Glycyl radical enzymes (GREs) utilize a glycyl radical cofactor to carry out a diverse array of chemically challenging enzymatic reactions in anaerobic bacteria. Although the glycyl radical is a powerful catalyst, it is also oxygen sensitive such that oxygen exposure causes cleavage of the GRE at the site of the radical. This oxygen sensitivity presents a challenge to facultative anaerobes dwelling in areas prone to oxygen exposure. Once GREs are irreversibly oxygen damaged, cells either need to make new GREs or somehow repair the damaged one. One particular GRE, pyruvate formate lyase (PFL), can be repaired through the binding of a 14.3 kDa protein, termed YfiD, which is constitutively expressed in E. coli. Herein, we have solved a solution structure of this 'spare part' protein using nuclear magnetic resonance spectroscopy. These data, coupled with data from circular dichroism, indicate that YfiD has an inherently flexible N-terminal region (residues 1-60) that is followed by a C-terminal region (residues 72-127) that has high similarity to the glycyl radical domain of PFL. Reconstitution of PFL activity requires that YfiD binds within the core of the PFL barrel fold; however, modeling suggests that oxygen-damaged, i.e. cleaved, PFL cannot fully accommodate YfiD. We further report that a PFL variant that mimics the oxygen-damaged enzyme is highly susceptible to proteolysis, yielding additionally truncated forms of PFL. One such PFL variant of ~ 77 kDa makes an ideal scaffold for the accommodation of YfiD. A molecular model for the rescue of PFL activity by YfiD is presented.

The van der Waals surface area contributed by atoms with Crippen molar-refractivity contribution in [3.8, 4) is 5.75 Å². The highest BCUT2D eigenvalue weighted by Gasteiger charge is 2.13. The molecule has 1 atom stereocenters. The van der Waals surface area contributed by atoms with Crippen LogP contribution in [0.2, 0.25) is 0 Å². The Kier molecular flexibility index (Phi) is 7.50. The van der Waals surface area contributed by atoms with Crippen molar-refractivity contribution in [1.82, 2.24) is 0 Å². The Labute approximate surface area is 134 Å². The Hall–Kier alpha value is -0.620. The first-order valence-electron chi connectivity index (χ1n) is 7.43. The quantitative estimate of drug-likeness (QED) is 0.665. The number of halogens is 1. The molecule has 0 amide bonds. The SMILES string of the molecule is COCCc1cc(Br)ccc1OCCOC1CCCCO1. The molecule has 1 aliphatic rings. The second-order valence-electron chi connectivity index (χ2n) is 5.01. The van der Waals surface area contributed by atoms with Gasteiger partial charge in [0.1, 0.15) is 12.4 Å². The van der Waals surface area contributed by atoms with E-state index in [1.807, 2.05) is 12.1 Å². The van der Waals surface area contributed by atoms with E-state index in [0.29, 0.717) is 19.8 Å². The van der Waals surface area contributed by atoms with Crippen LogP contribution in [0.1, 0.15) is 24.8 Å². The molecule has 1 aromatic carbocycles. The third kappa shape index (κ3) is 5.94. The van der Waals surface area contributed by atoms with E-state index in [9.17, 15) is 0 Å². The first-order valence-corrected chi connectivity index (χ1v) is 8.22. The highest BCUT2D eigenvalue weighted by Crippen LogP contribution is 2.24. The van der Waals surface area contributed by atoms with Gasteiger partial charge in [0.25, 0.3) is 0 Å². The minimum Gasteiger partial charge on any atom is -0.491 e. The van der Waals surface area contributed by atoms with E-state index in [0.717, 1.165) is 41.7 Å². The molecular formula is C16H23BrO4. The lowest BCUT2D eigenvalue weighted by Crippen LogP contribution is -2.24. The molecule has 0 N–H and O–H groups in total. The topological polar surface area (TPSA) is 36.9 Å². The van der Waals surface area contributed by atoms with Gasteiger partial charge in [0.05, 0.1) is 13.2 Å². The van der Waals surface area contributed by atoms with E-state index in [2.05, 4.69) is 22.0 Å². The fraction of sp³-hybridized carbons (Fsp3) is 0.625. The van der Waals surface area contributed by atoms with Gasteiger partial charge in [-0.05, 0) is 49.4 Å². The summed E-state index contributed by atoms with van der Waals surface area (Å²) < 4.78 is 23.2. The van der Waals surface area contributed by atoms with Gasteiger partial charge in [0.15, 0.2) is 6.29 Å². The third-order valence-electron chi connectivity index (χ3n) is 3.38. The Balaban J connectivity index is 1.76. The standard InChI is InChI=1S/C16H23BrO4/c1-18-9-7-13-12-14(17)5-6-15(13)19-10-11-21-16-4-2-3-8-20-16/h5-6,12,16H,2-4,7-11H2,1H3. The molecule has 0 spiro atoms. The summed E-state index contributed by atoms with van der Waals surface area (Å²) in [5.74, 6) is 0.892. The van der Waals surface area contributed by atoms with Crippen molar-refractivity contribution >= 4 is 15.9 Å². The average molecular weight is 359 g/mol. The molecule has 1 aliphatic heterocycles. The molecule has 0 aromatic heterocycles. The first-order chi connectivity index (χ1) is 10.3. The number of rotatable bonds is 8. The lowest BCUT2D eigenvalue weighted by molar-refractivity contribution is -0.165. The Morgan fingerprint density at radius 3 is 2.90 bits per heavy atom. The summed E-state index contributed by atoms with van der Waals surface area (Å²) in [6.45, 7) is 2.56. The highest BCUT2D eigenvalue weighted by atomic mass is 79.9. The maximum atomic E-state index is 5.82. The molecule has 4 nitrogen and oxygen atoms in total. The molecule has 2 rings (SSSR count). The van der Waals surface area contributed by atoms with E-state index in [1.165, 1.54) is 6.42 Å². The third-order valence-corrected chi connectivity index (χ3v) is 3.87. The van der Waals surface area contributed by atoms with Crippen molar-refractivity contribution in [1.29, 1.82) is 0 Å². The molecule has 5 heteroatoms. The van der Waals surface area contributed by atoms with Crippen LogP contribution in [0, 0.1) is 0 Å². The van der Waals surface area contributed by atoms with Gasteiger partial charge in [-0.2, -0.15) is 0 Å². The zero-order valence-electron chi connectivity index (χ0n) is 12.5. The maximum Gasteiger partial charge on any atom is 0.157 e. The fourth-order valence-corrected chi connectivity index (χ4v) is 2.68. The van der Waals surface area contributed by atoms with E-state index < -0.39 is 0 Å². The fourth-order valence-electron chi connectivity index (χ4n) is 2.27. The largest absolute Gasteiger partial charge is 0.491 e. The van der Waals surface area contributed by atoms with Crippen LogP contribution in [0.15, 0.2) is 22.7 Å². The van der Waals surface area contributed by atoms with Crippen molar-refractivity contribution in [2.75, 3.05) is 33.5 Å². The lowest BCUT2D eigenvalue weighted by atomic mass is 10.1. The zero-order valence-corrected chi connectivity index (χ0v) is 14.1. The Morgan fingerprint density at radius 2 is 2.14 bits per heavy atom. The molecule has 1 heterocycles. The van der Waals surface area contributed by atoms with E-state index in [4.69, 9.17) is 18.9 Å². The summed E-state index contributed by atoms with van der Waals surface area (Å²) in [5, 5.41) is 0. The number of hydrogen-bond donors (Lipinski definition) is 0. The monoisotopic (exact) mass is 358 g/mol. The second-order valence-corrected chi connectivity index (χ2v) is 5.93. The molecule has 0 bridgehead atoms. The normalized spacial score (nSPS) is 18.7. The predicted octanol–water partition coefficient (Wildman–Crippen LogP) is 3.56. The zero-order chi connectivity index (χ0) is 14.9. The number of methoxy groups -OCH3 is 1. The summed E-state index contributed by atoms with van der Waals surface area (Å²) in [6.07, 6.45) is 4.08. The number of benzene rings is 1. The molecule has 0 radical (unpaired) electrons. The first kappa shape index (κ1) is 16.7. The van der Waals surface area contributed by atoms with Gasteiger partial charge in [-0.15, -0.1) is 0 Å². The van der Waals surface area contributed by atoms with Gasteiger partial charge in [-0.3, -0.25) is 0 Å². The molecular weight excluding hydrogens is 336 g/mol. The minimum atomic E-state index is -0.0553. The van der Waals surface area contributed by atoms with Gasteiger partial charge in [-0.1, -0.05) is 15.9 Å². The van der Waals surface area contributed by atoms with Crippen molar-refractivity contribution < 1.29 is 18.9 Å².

Keywords: Circular dichroism; Cofactor repair; Glycyl radical enzyme; Nuclear magnetic resonance; Radical chemistry.